Every day I talk about things that are going on in the technology world, with an eye toward things that are a) consumer-oriented; b) relatively quick to explain (I have about 2 minutes total); and c) easy to comprehend, because hey, it’s early at 7:30am, and while I race to prepare beginning at 4:30am when I get up, I’m still not always fully caffeinated and/or coherent.
But I was struck that this week, there were three great New England stories to discuss, two of them involving New Englanders developing interesting apps for the iPhone.
The folks at Children’s Hospital and MIT who built HealthMap also released their iPhone app, with the admittedly not-so-catchy name “Outbreaks Near Me”. On the other hand, it does pretty well explain what the app does, which is more than a lot of iPhone apps can say. In any case, the location-based app has gotten a lot of attention and opens the door to crowdsourcing flu and other outbreaks – which may be the only way to illustrate the breadth of any outbreaks this fall.
Then this morning, I got to focus on the new app from Sparkfish Creative, a Cambridge, Mass. outfit that has created the first app which uses open data from the MBTA and other transit agencies to make it possible for commuters to download and use train, ferry and bus schedules from the MBTA. It’s called MassTransit. Sparkfish plans to improve the app over time, adding GPS-based information such as where the nearest bus stops might be, and adding information from other agencies.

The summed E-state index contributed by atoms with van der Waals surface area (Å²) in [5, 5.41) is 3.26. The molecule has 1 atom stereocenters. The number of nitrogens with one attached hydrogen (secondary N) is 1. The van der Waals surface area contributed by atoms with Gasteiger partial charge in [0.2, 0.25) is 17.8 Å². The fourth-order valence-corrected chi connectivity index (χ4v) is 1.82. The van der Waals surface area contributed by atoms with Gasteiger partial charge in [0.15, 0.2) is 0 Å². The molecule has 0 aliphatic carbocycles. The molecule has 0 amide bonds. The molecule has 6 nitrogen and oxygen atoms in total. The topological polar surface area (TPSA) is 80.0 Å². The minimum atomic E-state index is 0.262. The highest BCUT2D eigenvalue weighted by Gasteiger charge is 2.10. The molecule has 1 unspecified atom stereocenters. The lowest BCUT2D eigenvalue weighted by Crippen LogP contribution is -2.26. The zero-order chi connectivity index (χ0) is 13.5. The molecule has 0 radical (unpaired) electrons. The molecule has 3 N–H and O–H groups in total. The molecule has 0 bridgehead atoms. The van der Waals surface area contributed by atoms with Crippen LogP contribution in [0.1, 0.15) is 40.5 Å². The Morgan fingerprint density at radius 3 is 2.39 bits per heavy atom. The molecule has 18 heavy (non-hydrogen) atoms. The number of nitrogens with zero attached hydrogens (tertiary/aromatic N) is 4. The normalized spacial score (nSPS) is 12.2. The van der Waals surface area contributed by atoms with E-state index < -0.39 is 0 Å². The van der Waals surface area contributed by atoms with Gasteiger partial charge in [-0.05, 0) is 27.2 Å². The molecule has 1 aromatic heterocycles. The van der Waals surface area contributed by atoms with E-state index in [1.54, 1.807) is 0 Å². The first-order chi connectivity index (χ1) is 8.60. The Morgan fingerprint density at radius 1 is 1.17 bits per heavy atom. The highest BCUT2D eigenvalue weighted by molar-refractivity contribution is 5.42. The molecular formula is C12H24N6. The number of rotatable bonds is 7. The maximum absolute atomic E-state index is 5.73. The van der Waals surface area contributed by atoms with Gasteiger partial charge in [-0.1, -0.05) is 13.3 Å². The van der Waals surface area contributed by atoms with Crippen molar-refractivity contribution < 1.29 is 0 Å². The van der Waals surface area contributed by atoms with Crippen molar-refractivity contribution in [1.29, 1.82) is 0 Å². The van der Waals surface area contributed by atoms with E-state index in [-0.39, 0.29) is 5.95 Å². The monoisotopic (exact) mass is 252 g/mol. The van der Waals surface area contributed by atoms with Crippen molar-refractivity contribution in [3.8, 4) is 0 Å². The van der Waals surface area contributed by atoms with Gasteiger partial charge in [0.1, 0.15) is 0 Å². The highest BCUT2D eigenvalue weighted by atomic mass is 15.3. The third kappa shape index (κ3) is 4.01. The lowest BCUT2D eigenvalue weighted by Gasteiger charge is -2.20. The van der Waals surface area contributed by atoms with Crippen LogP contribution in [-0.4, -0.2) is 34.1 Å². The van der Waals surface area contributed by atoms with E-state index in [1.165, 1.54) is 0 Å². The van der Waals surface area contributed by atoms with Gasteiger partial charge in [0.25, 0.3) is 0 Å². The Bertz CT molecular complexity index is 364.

But what we really hope is that the T finds a way to make real-time information available to use in apps like these. It’s nice to know when the next bus is scheduled, but it’s even better to know when it will actually arrive.
(The third story with a local bent was the latest Communication Workers of America report on download speeds. Turns out that while the fact that the CWA found that the U.S. is 28th in the world in bandwidth, I was more struck by the regional disparity. Massachusetts, New Hampshire, Rhode Island and Connecticut were in the Top 10 states for bandwidth – Vermont and Maine were in the Bottom 10. Got to do a follow-up on that.)